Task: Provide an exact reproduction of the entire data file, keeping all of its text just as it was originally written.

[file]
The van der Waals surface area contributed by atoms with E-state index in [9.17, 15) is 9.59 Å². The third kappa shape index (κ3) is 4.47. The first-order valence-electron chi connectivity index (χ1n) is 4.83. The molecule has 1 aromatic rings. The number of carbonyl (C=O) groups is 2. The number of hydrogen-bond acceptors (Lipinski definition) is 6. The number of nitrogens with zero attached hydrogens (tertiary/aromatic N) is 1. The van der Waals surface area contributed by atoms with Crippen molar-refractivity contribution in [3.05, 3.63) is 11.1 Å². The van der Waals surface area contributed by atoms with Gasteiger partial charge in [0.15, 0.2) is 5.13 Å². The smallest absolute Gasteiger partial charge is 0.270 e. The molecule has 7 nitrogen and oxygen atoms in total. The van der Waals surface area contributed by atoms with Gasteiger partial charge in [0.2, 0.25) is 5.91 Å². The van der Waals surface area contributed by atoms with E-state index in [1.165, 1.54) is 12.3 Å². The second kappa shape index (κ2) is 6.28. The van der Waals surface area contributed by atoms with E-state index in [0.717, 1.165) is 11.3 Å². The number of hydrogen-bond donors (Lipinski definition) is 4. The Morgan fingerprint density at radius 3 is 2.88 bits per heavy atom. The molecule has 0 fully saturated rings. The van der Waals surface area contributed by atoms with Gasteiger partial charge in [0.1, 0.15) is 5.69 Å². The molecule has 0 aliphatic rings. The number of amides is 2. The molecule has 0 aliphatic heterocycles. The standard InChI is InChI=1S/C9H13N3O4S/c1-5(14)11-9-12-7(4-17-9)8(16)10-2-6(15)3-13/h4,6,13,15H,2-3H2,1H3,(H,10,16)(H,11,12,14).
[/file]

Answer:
The van der Waals surface area contributed by atoms with E-state index in [9.17, 15) is 9.59 Å². The third kappa shape index (κ3) is 4.47. The first-order valence-electron chi connectivity index (χ1n) is 4.83. The molecule has 1 aromatic rings. The number of carbonyl (C=O) groups is 2. The number of hydrogen-bond acceptors (Lipinski definition) is 6. The number of nitrogens with zero attached hydrogens (tertiary/aromatic N) is 1. The van der Waals surface area contributed by atoms with Crippen molar-refractivity contribution in [3.05, 3.63) is 11.1 Å². The van der Waals surface area contributed by atoms with Gasteiger partial charge in [0.15, 0.2) is 5.13 Å². The smallest absolute Gasteiger partial charge is 0.270 e. The molecule has 7 nitrogen and oxygen atoms in total. The van der Waals surface area contributed by atoms with Gasteiger partial charge in [0.2, 0.25) is 5.91 Å². The van der Waals surface area contributed by atoms with E-state index in [1.165, 1.54) is 12.3 Å². The second kappa shape index (κ2) is 6.28. The van der Waals surface area contributed by atoms with E-state index in [0.717, 1.165) is 11.3 Å². The number of hydrogen-bond donors (Lipinski definition) is 4. The Morgan fingerprint density at radius 3 is 2.88 bits per heavy atom. The molecule has 0 fully saturated rings. The van der Waals surface area contributed by atoms with Gasteiger partial charge in [0.1, 0.15) is 5.69 Å². The molecule has 0 aliphatic rings. The number of amides is 2. The molecule has 0 aliphatic heterocycles. The standard InChI is InChI=1S/C9H13N3O4S/c1-5(14)11-9-12-7(4-17-9)8(16)10-2-6(15)3-13/h4,6,13,15H,2-3H2,1H3,(H,10,16)(H,11,12,14).